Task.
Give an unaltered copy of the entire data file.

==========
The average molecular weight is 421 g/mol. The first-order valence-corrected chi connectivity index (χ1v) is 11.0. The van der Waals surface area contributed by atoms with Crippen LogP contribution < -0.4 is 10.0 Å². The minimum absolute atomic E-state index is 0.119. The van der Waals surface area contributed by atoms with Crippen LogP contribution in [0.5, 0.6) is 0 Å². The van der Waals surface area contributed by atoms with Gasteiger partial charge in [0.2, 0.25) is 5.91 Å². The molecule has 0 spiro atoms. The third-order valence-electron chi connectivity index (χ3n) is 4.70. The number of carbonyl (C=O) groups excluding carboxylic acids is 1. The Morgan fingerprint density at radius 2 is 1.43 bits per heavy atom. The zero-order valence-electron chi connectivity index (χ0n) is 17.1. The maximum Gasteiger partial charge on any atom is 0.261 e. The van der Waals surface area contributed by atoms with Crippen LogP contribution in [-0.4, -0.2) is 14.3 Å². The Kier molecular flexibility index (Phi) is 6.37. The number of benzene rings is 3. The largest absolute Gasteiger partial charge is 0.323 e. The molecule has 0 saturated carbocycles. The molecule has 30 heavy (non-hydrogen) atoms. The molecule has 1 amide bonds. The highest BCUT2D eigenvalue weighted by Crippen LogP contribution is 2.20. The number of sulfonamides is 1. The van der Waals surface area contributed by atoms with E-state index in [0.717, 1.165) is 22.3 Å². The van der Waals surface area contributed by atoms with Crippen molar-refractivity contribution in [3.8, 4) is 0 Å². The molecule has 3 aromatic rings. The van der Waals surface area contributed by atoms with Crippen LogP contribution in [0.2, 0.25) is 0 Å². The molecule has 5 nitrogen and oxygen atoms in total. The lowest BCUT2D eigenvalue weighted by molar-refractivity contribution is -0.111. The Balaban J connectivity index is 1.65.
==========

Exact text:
The average molecular weight is 421 g/mol. The first-order valence-corrected chi connectivity index (χ1v) is 11.0. The van der Waals surface area contributed by atoms with Crippen LogP contribution < -0.4 is 10.0 Å². The minimum absolute atomic E-state index is 0.119. The van der Waals surface area contributed by atoms with Crippen LogP contribution in [0.5, 0.6) is 0 Å². The van der Waals surface area contributed by atoms with Gasteiger partial charge in [0.2, 0.25) is 5.91 Å². The molecule has 0 spiro atoms. The third-order valence-electron chi connectivity index (χ3n) is 4.70. The number of carbonyl (C=O) groups excluding carboxylic acids is 1. The Morgan fingerprint density at radius 2 is 1.43 bits per heavy atom. The zero-order valence-electron chi connectivity index (χ0n) is 17.1. The maximum Gasteiger partial charge on any atom is 0.261 e. The van der Waals surface area contributed by atoms with Crippen LogP contribution in [-0.4, -0.2) is 14.3 Å². The Kier molecular flexibility index (Phi) is 6.37. The number of benzene rings is 3. The largest absolute Gasteiger partial charge is 0.323 e. The molecule has 0 saturated carbocycles. The molecule has 30 heavy (non-hydrogen) atoms. The molecule has 1 amide bonds. The highest BCUT2D eigenvalue weighted by Crippen LogP contribution is 2.20. The number of sulfonamides is 1. The van der Waals surface area contributed by atoms with E-state index in [0.717, 1.165) is 22.3 Å². The van der Waals surface area contributed by atoms with Crippen molar-refractivity contribution in [3.8, 4) is 0 Å². The molecule has 3 aromatic rings. The van der Waals surface area contributed by atoms with Crippen LogP contribution in [0.2, 0.25) is 0 Å². The molecule has 5 nitrogen and oxygen atoms in total. The lowest BCUT2D eigenvalue weighted by molar-refractivity contribution is -0.111. The Balaban J connectivity index is 1.65.